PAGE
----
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10 days after government shutdown, Obama and GOP start negotiating

House Republicans and President Obama appear to be at an impasse over a Republican proposal to raise the debt limit for six weeks, but seem committed to continuing negotiations for the first time since the government was shut down 10 days ago.

"After a discussion about potential paths forward, no specific determination was made," the White House said in a statement following Mr. Obama's Thursday afternoon meeting with House Republican leaders. "The President looks forward to making continued progress with members on both sides of the aisle. The President's goal remains to ensure we pay the bills we've incurred, reopen the government and get back to the business of growing the economy, creating jobs and strengthening the middle class."

A spokesman for House Speaker John Boehner, R-Ohio, issued a similar statement to the one from the White House, adding that communication would continue throughout the night. "House Republicans remain committed to good faith negotiations with the president, and we are pleased there was an opportunity to sit down and begin a constructive dialogue tonight," the statement said.

The meeting between Mr. Obama and his team and the House Republican leaders lasted approximately 90 minutes. Boehner did not talk to reporters afterward, but when the group returned to the Capitol, House Majority Leader Eric Cantor, R-Va., told reporters the talks had been productive.

"We had a very useful meeting. It was clarifying, I think, to both sides as to where we are. And the takeaway from the meeting was, our teams are going to be talking further tonight. We'll have more discussion. We will come back to have more discussion," Cantor said. "The President said that he would go and consult with the administration folks, and hopefully we can see a way forward after that."

Rep. Paul Ryan, R-Wis., the chairman of the House Budget Committee, said that president said neither yes nor no to the proposal.

The Republican leadership presented the plan to their conference on Thursday morning. In exchange for a six-week increase in the debt ceiling without any policy conditions, they a promise from Mr. Obama to engage in negotiations to continue lowering the deficit. The proposal was the first sign of any legislation that might head off a default when the U.S. exhausts its borrowing authority on Oct. 17.

During the day, the sticking point that emerged was whether White House and Senate Democrats would be willing to decouple the debt ceiling from the government shutdown, which would not end under the Republican proposal.

After Senate Democrats met with President Obama this afternoon, the answer from Senate Majority Leader Harry Reid was, "it's not going to happen."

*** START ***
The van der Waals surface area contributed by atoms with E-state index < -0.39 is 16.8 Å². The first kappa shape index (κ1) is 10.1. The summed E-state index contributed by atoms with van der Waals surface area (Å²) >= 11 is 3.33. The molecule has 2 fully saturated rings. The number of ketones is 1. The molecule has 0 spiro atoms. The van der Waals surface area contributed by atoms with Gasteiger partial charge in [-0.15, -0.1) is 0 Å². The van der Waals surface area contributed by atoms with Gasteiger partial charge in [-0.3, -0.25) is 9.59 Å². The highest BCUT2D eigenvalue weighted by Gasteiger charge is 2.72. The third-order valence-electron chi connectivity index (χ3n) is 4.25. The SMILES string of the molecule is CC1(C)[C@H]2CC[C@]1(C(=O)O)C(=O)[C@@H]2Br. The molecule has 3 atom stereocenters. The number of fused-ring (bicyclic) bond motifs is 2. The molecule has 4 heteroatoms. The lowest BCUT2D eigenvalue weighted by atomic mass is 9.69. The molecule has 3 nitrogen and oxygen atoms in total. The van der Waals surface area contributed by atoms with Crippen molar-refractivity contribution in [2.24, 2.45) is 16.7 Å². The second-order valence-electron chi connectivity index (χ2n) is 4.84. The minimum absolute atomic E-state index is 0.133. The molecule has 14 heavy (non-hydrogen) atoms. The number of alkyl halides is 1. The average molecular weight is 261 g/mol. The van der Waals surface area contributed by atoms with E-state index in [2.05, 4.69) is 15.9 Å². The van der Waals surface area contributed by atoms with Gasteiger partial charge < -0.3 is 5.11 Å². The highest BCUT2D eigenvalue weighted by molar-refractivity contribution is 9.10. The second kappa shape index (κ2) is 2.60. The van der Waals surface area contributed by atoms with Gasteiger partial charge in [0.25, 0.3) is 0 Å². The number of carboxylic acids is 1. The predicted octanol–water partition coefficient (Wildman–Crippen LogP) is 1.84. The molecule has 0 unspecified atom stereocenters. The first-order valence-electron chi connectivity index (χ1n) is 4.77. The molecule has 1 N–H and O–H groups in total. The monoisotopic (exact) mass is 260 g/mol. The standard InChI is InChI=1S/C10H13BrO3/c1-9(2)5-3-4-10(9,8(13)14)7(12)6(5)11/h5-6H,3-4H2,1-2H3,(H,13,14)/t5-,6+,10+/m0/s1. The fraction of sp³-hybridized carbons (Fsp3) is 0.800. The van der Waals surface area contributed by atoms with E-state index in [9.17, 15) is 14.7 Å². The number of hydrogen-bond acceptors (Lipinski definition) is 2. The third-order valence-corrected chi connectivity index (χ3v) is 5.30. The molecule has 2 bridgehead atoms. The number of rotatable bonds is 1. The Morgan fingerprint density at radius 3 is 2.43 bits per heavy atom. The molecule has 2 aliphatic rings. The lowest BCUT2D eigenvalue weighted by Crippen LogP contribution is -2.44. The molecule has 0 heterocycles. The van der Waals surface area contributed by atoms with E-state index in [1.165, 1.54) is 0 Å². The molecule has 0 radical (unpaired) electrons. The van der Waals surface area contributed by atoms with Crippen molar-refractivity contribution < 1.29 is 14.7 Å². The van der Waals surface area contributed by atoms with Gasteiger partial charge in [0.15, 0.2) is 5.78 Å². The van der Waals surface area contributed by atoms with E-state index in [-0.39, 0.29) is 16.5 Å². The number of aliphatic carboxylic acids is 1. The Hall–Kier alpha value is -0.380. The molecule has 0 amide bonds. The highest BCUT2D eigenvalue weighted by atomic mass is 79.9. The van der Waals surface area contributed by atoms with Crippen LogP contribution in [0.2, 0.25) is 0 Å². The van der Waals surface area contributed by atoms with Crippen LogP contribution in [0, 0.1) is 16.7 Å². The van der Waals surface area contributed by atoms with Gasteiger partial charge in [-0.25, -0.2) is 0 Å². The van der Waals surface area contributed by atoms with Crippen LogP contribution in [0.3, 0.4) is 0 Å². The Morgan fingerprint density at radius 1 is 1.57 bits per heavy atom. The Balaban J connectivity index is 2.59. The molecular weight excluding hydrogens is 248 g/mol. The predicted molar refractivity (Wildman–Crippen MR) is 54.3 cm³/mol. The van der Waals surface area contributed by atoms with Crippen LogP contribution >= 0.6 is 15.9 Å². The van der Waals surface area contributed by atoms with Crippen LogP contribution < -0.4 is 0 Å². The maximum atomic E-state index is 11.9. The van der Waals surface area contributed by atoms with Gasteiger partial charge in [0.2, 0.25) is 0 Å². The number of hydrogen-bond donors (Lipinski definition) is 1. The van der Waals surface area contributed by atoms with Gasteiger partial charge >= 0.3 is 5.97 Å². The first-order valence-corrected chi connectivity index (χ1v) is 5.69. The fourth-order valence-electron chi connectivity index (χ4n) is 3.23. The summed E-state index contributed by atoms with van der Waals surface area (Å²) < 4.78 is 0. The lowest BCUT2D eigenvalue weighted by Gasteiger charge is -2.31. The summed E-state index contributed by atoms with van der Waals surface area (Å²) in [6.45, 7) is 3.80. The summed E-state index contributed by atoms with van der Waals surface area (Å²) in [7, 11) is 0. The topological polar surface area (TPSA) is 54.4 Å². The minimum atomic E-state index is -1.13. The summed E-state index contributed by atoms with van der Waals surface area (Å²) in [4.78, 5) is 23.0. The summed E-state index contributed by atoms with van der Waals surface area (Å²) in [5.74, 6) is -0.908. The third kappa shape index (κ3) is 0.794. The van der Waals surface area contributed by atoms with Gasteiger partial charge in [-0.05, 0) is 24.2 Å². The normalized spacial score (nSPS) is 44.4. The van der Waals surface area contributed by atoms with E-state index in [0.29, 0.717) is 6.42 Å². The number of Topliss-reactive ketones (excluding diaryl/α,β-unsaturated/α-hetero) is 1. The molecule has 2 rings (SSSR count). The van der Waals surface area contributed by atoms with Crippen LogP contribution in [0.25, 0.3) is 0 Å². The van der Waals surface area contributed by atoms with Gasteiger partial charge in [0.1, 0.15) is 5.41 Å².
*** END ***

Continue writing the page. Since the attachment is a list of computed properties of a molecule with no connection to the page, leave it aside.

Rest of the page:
"Let's wait and see what the House does," Reid said. "When they send us something, we'll look at it as clearly and as closely as we can, under the same determination that we've made: Open the government. There is so much pain and suffering that's there. It's really tear-jerking, to say the least. And so we want the government open. We want to be able to pay our bills. "

During the daily press briefing, White House spokesman Jay Carney indicated that President Obama would likely sign a short-term debt ceiling extension being offered by Republicans, but would prefer a longer-term measure accompanied by a reopening of the government as well.

"The president is happy that cooler heads at least seem to be prevailing in the House, that there at least seems to be a recognition that default is not an option," Carney said, offering the caveat that the White House has not seen an actual proposal from the House GOP. But, he added, "The president strongly prefers a longer term resolution, so that we can get away from this periodic brinkmanship."

The White House is still calling on House Republicans to reopen the government as well as raising the debt ceiling. "He wants congress to fulfill both of its responsibilities," Carney said.

House Minority Leader Nancy Pelosi, D-Calif., wasn't as optimistic as the White House, saying a six-week lifting of the debt ceiling "is not the right way to go."

"I think we should go at least one year so that there is some certainty in the markets and that every six weeks people don't have to wonder if the United States of America is going to stand by its full faith and credit," Pelosi said." But nonetheless, nonetheless, let's see what they have to offer."

Aides also told CBS News that the Republican proposal would bar the Treasury Department from using "extraordinary measures" to keep borrowing once they have reached the limit in order to put pressure on both sides to negotiate within the six-week time frame.

Speaking to reporters after the Thursday morning meeting, Boehner called the proposal a "move half way to what [President Obama] has demanded."

If the legislation is free of any other policy conditions, it could get through the Democrat-controlled Senate and the White House. Democrats have repeatedly said they will not begin negotiating a larger budget deal until Republicans pass legislation to reopen the government and increase the debt ceiling.

At a press conference earlier this week, Mr. Obama indicated his willingness to accept a short-term increase. "If they can't do it for a long time, do it for the period of time in which these negotiations are taking place," he said of the GOP.

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